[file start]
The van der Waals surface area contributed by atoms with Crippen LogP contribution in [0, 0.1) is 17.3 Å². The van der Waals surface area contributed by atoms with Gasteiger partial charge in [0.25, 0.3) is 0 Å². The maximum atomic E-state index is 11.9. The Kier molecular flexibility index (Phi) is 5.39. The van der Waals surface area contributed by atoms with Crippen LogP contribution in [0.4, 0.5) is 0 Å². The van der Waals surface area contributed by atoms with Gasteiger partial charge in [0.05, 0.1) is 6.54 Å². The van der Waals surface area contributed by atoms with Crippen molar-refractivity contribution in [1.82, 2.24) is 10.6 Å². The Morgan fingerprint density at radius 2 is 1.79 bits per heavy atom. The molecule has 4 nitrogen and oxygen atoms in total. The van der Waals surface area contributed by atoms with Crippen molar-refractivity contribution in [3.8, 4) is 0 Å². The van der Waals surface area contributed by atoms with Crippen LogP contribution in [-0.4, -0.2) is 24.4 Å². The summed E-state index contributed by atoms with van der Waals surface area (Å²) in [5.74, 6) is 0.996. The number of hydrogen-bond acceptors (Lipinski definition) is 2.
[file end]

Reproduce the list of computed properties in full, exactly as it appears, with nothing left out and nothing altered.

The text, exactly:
The van der Waals surface area contributed by atoms with Crippen LogP contribution in [0, 0.1) is 17.3 Å². The van der Waals surface area contributed by atoms with Gasteiger partial charge in [0.25, 0.3) is 0 Å². The maximum atomic E-state index is 11.9. The Kier molecular flexibility index (Phi) is 5.39. The van der Waals surface area contributed by atoms with Crippen LogP contribution in [0.4, 0.5) is 0 Å². The van der Waals surface area contributed by atoms with Gasteiger partial charge in [0.05, 0.1) is 6.54 Å². The van der Waals surface area contributed by atoms with Crippen molar-refractivity contribution in [1.82, 2.24) is 10.6 Å². The Morgan fingerprint density at radius 2 is 1.79 bits per heavy atom. The molecule has 4 nitrogen and oxygen atoms in total. The van der Waals surface area contributed by atoms with Crippen molar-refractivity contribution in [3.8, 4) is 0 Å². The van der Waals surface area contributed by atoms with Crippen LogP contribution in [-0.4, -0.2) is 24.4 Å². The summed E-state index contributed by atoms with van der Waals surface area (Å²) in [5.74, 6) is 0.996. The number of hydrogen-bond acceptors (Lipinski definition) is 2.